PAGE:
What you need to know - 04/01/11

Ronny Kerr · April 1, 2011 · Short URL: https://vator.tv/n/18c5

April Fool's! (Don't believe everything you hear...)

It's April Fool's Day--so be very careful what you read today...

 

 

 

Bessemer Venture Partners closed a new $1.6 billion fund, its largest to date.

 

GameSalad, developer of a free game creation tool, raised $6.1 million in Series B funding led by Steamboat Ventures, with participation from Greycroft Partners, DFJ Mercury, DFJ Frontier and ff Asset Management.

Multichannel video game retailer GameStop acquired Spawn Labs, a peer-to-peer game streaming technology company, as well as Impulse, Inc., a subsidiary of Stardock Systems. GameStop did not disclose the terms of either deal.

 

Bob Parsons, CEO and founder of domain registrar GoDaddy.com (and the Go Daddy Group), is coming under fire for shooting and killing an elephant in Zimbabwe--and even moreso for posting a video of it on YouTube, with AC/DC's "Hell's Bells" playing in the background and Zimbabwean villagers wearing Go Daddy swag.

Email ad network ividence raised a $4.2 million round of financing from A Plus Financing. The new funds will be used to power ividence's international expansion and hiring efforts.

In a supreme twist of irony, Microsoft has filed a formal complaint with the European Commission to claim that Google is anti-competitive..

OfficeDrop raised a $1 million round of angel funding led by White Owl Capita, for the company’s digital filing and scanning software.

Qwiki, the rich media site that seeks to “forever improve the way people experience information," added another $1 million to its previous $8 million Seres A round, bringing the company's total raised to $10.5 million  

Twitter has issued a new version of its iPhone app that removes one of the most publicly detested features from a previous update: the QuickBar, or, as it was lovingly nicknamed by iPhone tweeters, the #DickBar.

Today’s featured entrepreneur is Bill Tai, a sponsored athlete and an early-stage investor.

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Ronny Kerr

I am a professional writer with a decade of experience in the technology industry. At VatorNews, I cover the zero-waste economy, venture capital, and cannabis. I'm also available for freelance hire.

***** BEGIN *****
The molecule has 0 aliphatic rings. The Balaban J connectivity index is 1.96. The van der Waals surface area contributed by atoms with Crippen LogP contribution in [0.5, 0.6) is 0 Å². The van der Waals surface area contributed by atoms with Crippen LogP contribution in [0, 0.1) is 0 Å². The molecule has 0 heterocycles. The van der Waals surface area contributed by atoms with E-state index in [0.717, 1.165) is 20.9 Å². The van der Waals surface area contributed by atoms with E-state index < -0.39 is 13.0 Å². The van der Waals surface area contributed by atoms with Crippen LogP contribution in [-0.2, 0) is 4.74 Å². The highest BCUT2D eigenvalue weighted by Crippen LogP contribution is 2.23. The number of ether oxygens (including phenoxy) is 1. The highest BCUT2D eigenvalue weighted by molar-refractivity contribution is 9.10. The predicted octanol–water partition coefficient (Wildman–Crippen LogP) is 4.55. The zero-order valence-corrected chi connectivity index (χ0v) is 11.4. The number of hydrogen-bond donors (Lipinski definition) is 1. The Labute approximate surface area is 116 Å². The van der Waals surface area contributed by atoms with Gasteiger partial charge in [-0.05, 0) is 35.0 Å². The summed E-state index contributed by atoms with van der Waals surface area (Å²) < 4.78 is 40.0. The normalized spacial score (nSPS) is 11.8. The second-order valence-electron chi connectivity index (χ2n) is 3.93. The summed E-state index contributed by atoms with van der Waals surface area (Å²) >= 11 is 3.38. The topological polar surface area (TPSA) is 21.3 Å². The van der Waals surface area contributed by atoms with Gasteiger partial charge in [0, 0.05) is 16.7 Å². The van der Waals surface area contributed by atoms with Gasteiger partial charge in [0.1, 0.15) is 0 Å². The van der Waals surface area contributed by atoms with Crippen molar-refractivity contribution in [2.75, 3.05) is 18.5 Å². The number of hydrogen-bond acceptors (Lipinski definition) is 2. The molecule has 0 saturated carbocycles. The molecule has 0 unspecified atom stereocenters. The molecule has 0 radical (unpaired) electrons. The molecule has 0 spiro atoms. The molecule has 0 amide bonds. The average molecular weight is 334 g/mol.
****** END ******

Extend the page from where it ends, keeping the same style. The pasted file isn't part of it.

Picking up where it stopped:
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What is Twitter?

Twitter is an online information network that allows anyone with an account to post 140 character messages, called tweets. It is free to sign up. Users then follow other accounts which they are interested in, and view the tweets of everyone they follow in their "timeline." Most Twitter accounts are public, where one does not need to approve a request to follow, or need to follow back. This makes Twitter a powerful "one to many" broadcast platform where individuals, companies or organizations can reach millions of followers with a single message. Twitter is accessible from Twitter.com, our mobile website, SMS, our mobile apps for iPhone, Android, Blackberry, our iPad application, or 3rd party clients built by outside developers using our API. Twitter accounts can also be private, where the owner must approve follower requests. 

Where did the idea for Twitter come from?

Twitter started as an internal project within the podcasting company Odeo. Jack Dorsey, and engineer, had long been interested in status updates. Jack developed the idea, along with Biz Stone, and the first prototype was built in two weeks in March 2006 and launched publicly in August of 2006. The service grew popular very quickly and it soon made sense for Twitter to move outside of Odea. In May 2007, Twitter Inc was founded.

How is Twitter built?

Our engineering team works with a web application framework called Ruby on Rails. We all work on Apple computers except for testing purposes. 

We built Twitter using Ruby on Rails because it allows us to work quickly and easily--our team likes to deploy features and changes multiple times per day. Rails provides skeleton code frameworks so we don't have to re-invent the wheel every time we want to add something simple like a sign in form or a picture upload feature.

How do you make money from Twitter?

There are a few ways that Twitter makes money. We have licensing deals in place with Google, Yahoo!, and Microsoft's Bing to give them access to the "firehose" - a stream of tweets so that they can more easily incorporate those tweets into their search results.

In Summer 2010, we launched our Promoted Tweets product. Promoted Tweets are a special kind of tweet which appear at the top of search results within Twitter.com, if a company has bid on that keyword. Unlike search results in search engines, Promoted Tweets are normal tweets from a business, so they are as interactive as any other tweet - you can @reply, favorite or retweet a Promoted Tweet. 

At the same time, we launched Promoted Trends, where companies can place a trend (clearly marked Promoted) within Twitter's Trending Topics. These are especially effective for upcoming launches, like a movie or album release.

Lastly, we started a Twitter account called @earlybird where we partner with other companies to provide users with a special, short-term deal. For example, we partnered with Virgin America for a special day of fares on Virginamerica.com that were only accessible through the link in the @earlybird tweet.

 

What's next for Twitter?

We continue to focus on building a product that provides value for users. 

We're building Twitter, Inc into a successful, revenue-generating company that attracts world-class talent with an inspiring culture and attitude towards doing business.